The Rhineland Church has a commitment to Muslim-Christian dialogue and describes it as a “church task” which Christians need to acknowledge as bound up with their witness to Jesus Christ. This was affirmed by the Regional Synod in its theological position statement “On encounter with Muslims”.
On the occasion of the centenary of the end of the First World War, the Regional Synod has adopted a peace statement. This is to be discussed at all levels of the Rhineland Church, with the aim of becoming a ‘Just Peace Church’. It also includes demands for the removal of nuclear weapons and putting a stop to arms exports.
“Refugee Reporting” is the title of an international survey on the representation of refugees in the media. One of the conclusions is that the voices of the refugees themselves are hardly ever heard, according to Ralf Peter Reimann, internet officer of the Rhineland Church and a member of the Steering Group for the project.
‘On the way together as Christians’. At an Ecumenical Service of Vespers on the occasion of Reformation Day in Altenberg Cathedral, the President of the Rhineland Church Manfred Rekowski and the Archbishop of Cologne Cardinal Rainer Maria Woelki emphasised the unifying bond of baptism.
It was the biggest Germany-wide celebration for the close of the Reformation Anniversary year. The Gala held in the Bonn Telekom Dome included prominent guests such as the television presenter Ralph Caspers, Football League trainer Heiko Herrlich and comedian Willibert Pauels, all of whom were able to bear witness to the fact that Luther is still an inspiration for today.
An impetus for the Church in a digital age: the Church Online barcamp met last weekend in Cologne. A barcamp is an open conference with open workshops, the contents and procedure of which is developed and shaped by the participants themselves.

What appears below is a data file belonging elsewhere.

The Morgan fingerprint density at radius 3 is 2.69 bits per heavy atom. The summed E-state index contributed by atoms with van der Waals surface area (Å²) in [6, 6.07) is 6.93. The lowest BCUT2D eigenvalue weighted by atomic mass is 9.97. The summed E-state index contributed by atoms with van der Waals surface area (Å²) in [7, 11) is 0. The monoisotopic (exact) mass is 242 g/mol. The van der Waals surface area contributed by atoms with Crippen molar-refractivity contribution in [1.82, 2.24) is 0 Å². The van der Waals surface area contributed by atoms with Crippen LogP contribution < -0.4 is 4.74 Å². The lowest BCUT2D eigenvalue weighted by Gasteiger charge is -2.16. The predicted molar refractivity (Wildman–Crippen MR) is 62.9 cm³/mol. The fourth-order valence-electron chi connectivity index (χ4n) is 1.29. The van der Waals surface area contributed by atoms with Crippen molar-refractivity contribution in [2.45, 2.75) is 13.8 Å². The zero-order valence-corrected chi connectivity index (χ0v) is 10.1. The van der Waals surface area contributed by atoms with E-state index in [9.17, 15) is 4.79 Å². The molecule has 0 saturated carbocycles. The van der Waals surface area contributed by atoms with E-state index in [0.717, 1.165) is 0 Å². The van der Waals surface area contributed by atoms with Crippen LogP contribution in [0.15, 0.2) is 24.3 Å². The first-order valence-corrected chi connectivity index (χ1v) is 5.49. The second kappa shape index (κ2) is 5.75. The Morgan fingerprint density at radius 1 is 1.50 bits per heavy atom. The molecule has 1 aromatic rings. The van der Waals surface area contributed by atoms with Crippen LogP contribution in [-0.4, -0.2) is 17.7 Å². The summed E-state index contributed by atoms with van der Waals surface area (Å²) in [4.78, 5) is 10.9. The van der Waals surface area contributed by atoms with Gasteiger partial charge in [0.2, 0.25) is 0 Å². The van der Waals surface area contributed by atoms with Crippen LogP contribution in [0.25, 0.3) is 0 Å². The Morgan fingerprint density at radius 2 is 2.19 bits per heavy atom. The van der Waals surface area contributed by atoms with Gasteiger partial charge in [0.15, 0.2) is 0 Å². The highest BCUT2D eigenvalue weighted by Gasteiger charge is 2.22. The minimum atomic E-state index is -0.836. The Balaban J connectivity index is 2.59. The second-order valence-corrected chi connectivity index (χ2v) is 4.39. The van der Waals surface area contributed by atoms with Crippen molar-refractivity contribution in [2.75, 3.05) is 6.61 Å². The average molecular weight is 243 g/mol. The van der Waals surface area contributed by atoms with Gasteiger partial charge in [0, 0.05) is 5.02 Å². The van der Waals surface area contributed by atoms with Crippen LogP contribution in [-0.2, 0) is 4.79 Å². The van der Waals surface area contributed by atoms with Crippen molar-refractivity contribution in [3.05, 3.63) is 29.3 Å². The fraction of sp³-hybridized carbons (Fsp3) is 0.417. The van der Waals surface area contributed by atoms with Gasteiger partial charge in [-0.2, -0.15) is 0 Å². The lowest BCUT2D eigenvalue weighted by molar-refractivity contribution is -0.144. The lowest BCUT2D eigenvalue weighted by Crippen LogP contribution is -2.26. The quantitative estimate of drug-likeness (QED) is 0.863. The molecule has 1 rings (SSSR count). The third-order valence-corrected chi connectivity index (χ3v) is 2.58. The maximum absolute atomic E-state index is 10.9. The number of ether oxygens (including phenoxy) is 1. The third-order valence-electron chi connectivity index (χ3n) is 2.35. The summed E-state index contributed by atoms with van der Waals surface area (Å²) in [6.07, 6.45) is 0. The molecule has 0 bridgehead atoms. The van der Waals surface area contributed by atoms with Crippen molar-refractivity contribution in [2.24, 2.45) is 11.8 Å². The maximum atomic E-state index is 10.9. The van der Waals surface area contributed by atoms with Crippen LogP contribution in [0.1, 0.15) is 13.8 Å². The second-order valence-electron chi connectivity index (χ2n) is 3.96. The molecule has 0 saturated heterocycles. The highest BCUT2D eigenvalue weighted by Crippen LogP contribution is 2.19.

Calls for joint action came at the end of Conference of the International Council of Christians and Jews. Speakers at the meeting of the umbrella organisation emphasised that with regard to co-operation, dialogue was begun in the immediate post-war years and is still in its early stages.
The basis for the idea of the “confi-starter” programme in the Emmaus Church in Aachen is that children will stay in the church so long as their interest in religious matters remains strong. Over the period of a year a group of eight-year-olds get to know their church community and gather positive experiences, four years before they eventually start their formal confirmation classes.
“I am overwhelmed by the joyful and warm atmosphere and by the huge interest in Christian issues of the day” stated OKR Barbara Rudolph, director of the department of theology and ecumenism in the Evangelical Church in the Rhineland. “Those who were here today saw ecumenism as a something to be taken as a matter of course”.
Military intervention is not necessarily the appropriate option, since it may well be possible to resolve conflicts through peaceful means. The first group of peacemakers trained by the Rhineland Church have been learning about what sort of models there are for this. They have then been passing on their knowledge to school children and youth groups.